LONDON: The continuing delivery of containerships could affect the competitive dynamics, forcing some carriers to pursue increased market share, SeaIntel Maritime Analysis informed.
The delivery of ultra-large tonnage will force especially COSCO and Evergreen to attempt to grow their market share significantly in the coming 18 months. Given that both are in the same alliance, the market dynamics are expected to reflect an Ocean Alliance that will be attempting to assert their power in the main deep-sea trades.
HMM, Hapag Lloyd, MSC, CMA CGM, Maersk Line and Yang Ming all have orderbooks which constitute less than 20% of their charter fleets, which indicates a strong degree of strategic flexibility to match capacity injections with redelivery of charter tonnage, if capacity growth exceeds demand growth. ONE is in a difficult position with an orderbook to charter ratio of 30%, making absorbing new capacity based on organic market growth extremely challenging, SeaIntel said.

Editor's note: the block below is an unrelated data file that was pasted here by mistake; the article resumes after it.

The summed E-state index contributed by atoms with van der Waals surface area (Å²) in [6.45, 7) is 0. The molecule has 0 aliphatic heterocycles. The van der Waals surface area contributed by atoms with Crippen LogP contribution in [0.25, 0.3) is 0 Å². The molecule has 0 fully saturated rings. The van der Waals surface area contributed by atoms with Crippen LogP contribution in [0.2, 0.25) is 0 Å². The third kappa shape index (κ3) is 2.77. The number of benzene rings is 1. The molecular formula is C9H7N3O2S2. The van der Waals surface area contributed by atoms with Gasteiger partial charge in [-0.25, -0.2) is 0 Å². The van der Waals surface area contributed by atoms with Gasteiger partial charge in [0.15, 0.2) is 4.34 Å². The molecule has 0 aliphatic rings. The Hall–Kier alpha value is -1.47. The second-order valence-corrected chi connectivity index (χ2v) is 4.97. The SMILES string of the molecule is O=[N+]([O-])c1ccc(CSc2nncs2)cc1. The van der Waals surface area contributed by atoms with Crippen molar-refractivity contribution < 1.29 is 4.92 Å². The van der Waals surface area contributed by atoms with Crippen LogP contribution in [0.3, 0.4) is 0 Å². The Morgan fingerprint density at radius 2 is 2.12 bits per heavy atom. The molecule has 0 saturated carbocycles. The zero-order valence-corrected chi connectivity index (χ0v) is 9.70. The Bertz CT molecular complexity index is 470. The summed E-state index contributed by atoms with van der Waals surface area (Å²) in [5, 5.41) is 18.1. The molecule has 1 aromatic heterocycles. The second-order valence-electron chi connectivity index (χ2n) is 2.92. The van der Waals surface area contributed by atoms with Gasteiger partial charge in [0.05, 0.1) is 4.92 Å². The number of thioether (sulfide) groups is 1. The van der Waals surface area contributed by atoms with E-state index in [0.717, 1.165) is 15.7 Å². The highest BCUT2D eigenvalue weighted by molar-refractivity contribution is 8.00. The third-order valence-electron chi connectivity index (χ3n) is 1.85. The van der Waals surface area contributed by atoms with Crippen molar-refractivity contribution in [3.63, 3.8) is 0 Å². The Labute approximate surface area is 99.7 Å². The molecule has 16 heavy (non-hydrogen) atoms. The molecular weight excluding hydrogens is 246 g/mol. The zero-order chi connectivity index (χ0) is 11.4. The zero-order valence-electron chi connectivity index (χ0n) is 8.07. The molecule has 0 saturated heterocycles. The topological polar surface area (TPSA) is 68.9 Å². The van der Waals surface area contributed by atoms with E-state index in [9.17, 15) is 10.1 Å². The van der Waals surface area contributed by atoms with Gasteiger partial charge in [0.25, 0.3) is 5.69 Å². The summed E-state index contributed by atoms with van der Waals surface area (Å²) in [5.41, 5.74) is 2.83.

COSCO and Evergreen however, are at the opposite end of the spectrum with very large orderbooks.
“Unless we see exceptionally high demand growth, charter redelivery will be entirely insufficient to absorb the excess capacity. They will need to either increase their market share or sell existing assets, which will be a very unattractive option, since it will have to be in the very large vessel segment as well.”
With an expected demand growth rate of 4-5%, 2M’s capacity injection fits the expected market developments quite well, whereas THE Alliance can relatively easily curb the capacity injection via charter redeliveries to meet demand as well. However, the annualized growth rate for Ocean Alliance is significantly beyond the anticipated demand growth rates.
“Even if a positive view of demand is adopted assuming stronger growth on the head haul East-West trades, it is exceedingly unlikely that this is sufficient to match the capacity injection by Ocean Alliance, especially if the new CMA CGM order of nine 22,000 TEU vessels is confirmed,” Mr. Alan Murphy, SeaIntel CEO, said.